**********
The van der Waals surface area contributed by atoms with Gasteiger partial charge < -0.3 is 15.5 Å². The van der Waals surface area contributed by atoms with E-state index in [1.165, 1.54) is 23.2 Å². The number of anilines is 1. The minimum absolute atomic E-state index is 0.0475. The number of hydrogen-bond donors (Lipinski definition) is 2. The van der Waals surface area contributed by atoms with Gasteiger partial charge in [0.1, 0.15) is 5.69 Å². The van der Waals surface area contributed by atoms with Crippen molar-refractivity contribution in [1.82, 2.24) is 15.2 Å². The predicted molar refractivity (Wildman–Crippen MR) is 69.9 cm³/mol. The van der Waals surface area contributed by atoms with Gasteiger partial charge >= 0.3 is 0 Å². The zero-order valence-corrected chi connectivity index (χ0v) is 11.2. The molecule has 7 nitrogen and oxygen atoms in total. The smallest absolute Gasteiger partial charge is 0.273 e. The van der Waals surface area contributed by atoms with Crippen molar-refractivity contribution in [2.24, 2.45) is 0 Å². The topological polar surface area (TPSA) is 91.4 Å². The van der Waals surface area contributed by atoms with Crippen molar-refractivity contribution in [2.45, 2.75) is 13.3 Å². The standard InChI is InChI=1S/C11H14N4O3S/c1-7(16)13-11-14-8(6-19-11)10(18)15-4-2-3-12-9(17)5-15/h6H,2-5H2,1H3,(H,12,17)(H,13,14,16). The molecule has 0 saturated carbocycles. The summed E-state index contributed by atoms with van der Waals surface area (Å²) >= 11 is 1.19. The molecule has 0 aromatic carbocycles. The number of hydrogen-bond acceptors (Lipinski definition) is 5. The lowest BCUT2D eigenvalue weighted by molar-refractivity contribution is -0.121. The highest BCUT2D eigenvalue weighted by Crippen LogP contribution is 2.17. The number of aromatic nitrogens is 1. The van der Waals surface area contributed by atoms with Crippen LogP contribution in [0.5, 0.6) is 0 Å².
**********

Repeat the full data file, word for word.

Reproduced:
The van der Waals surface area contributed by atoms with Gasteiger partial charge < -0.3 is 15.5 Å². The van der Waals surface area contributed by atoms with E-state index in [1.165, 1.54) is 23.2 Å². The number of anilines is 1. The minimum absolute atomic E-state index is 0.0475. The number of hydrogen-bond donors (Lipinski definition) is 2. The van der Waals surface area contributed by atoms with Gasteiger partial charge in [0.1, 0.15) is 5.69 Å². The van der Waals surface area contributed by atoms with Crippen molar-refractivity contribution in [1.82, 2.24) is 15.2 Å². The predicted molar refractivity (Wildman–Crippen MR) is 69.9 cm³/mol. The van der Waals surface area contributed by atoms with Gasteiger partial charge >= 0.3 is 0 Å². The zero-order valence-corrected chi connectivity index (χ0v) is 11.2. The molecule has 7 nitrogen and oxygen atoms in total. The smallest absolute Gasteiger partial charge is 0.273 e. The van der Waals surface area contributed by atoms with Crippen molar-refractivity contribution in [2.24, 2.45) is 0 Å². The topological polar surface area (TPSA) is 91.4 Å². The van der Waals surface area contributed by atoms with Crippen molar-refractivity contribution in [2.45, 2.75) is 13.3 Å². The standard InChI is InChI=1S/C11H14N4O3S/c1-7(16)13-11-14-8(6-19-11)10(18)15-4-2-3-12-9(17)5-15/h6H,2-5H2,1H3,(H,12,17)(H,13,14,16). The molecule has 0 saturated carbocycles. The summed E-state index contributed by atoms with van der Waals surface area (Å²) >= 11 is 1.19. The molecule has 0 aromatic carbocycles. The number of hydrogen-bond acceptors (Lipinski definition) is 5. The lowest BCUT2D eigenvalue weighted by molar-refractivity contribution is -0.121. The highest BCUT2D eigenvalue weighted by Crippen LogP contribution is 2.17. The number of aromatic nitrogens is 1. The van der Waals surface area contributed by atoms with Crippen LogP contribution in [0.5, 0.6) is 0 Å².